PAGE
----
Balmville has been a part of the Newburgh Enlarged City School District since consolidation in 1963. The original Balmville School building stood on what later became the Desmond Estate. When that building (which has long since been demolished) outgrew its space, it was replaced by a new building built on land donated by Warren Delano of the Delano family with funds donated by his daughter, Annie Delano-Hitch. Mrs. Hitch was a lifelong Balmville resident whose sister was Sara Delano Roosevelt, the mother of U.S. President Franklin Delano Roosevelt. This old elementary school building with a cornerstone indicating construction in 1897 is still standing today. It stands on what is now the northeast corner of U.S. Route 9W and Fostertown Road. (The current Route 9W was constructed in the late 1920s.) It is immediately north of the current elementary school, at the southeast corner of 9W and Fostertown Road, which was initially constructed in 1953-54, but was added onto many times since, most recently in 2007. In 2007, the Board of Education of the Newburgh Enlarged City School District voted to demolish the older school building and expend $375,000 to do so. The school board concluded that the building is "unstable" and poses a "health and safety hazard even to those just walking or parking outside." This conclusion was based upon an architectural survey commissioned by the Board of Education. Local civic and historic groups rose up and demanded that this historically and architecturally significant building be spared. Local developers Rick Milton and Keith Libolt stepped forward and offered buy the building, restore it, and lease it back to the school district. Milton charged that District Administrators and the architect's report "scared the board into thinking that the building is going to fall down. It's not true." Milton further charged that the administrators were simply looking for a quick way to create more parking spaces for the "new" school and contended that additional parking could be found elsewhere on the school property. The Board of Education relented and rescinded its demolition order. Although most classes have been held in the "new" Balmville School since 1954, some classes had been held in the "old" building as late as the mid-1970s, and it had been used for offices and other administrative purposes up to the mid-1980s. It had been used for storage since. Milton and Libolt propose using the "old" building for administrative and office space, freeing the space used in the "new" building for these purposes and also for expanding the school library. On Oct. 30, 2007, the Board of Education voted to table the demolition for the time being.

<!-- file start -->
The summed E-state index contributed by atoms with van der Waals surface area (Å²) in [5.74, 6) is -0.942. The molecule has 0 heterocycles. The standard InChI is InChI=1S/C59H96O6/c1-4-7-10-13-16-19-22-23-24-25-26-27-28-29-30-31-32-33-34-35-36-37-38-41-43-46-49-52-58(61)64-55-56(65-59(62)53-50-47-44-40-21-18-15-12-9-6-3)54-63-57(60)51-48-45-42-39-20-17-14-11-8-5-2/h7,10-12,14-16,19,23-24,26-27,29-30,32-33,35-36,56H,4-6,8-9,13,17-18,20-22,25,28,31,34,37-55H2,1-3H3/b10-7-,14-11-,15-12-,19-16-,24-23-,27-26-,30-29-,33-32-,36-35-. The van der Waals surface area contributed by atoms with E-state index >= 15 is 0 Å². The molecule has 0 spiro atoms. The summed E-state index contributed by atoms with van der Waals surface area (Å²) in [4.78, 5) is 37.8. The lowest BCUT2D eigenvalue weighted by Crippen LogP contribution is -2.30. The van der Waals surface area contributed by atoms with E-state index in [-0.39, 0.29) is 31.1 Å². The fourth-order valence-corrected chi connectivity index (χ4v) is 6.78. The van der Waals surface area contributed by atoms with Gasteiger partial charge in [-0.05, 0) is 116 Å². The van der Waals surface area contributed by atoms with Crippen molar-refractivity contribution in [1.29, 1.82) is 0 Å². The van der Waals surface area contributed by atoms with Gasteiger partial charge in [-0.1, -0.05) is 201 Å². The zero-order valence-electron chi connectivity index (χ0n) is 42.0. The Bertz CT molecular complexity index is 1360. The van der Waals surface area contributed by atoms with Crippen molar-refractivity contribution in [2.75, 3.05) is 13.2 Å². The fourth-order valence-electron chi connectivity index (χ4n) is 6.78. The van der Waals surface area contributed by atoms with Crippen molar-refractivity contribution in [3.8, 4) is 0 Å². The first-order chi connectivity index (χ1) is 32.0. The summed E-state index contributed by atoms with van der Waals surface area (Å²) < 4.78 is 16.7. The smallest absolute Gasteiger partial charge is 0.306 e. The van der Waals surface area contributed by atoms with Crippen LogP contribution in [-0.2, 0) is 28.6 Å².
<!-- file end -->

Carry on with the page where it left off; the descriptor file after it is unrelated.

Secondary and higher education
While many residents of Balmville attend Newburgh Free Academy, others attend local independent schools. A large number of graduates from Balmville have attended Ivy League schools such as Harvard, Princeton, and Yale.
James D. Hughes
Balmville was the birthplace of Air Force General James D. Hughes. A graduate of the U.S. Military Academy at West Point (located only about 17 miles away), Gen Hughes continued to live in Balmville with his family for most of his life. General Hughes was the military aide to Richard M. Nixon during the latter's second term as Vice President of the United States and again during his subsequent presidency.
The Balmville Tree
The Balmville Tree was located behind the current Balmville Elementary School, where Balmville Road, River Road, and Commonwealth Avenue intersect. It was the smallest state forest in New York, and was one of only three trees protected by the federal government. It had been on the National Register of Historic Places since 2000. Rapid deterioration of the condition of the tree resulted in its removal by the New York State Department of Conservation on August 5, 2015.
The Balmville Grange Hall is located on Fostertown Road 2/10 of a mile west of the intersection with Route 9W and is the last remaining grange in the Town of Newburgh. It celebrated its 100th anniversary on September 28, 2003.
Newburgh Beacon Bridge and Interstate 84
The western terminus of the Newburgh-Beacon Bridge is in Balmville. In fact, Interstate 84, which crosses the bridge, bisects Balmville just south of the Powelton Club. Property was taken from the Powelton Club for the construction of this highway, although not as much land was taken as occurred in the 1920s for the construction of U.S. Route 9W. The New York State Bridge Authority recently[when?] constructed parking lots on Grand Avenue to accommodate hikers who utilize the pedestrian path on the bridge. This was done to discourage vehicles parking under the overpass, a security concern since the September 11, 2001 attacks.
- "US Gazetteer files: 2010, 2000, and 1990". United States Census Bureau. 2011-02-12. Retrieved 2011-04-23.
- "American FactFinder". United States Census Bureau. Archived from the original on September 11, 2013. Retrieved 2008-01-31.
- Articles by Michael Randall, The Middletown (New York) Times Herald Record, Oct. 17, 2007 and Oct. 27, 2007
- Article by Michael Randall, The Middletown (New York) Times Herald Record, Oct. 31, 2007
- Article in The Sentinel (semi-weekly newspaper), September 30, 2003.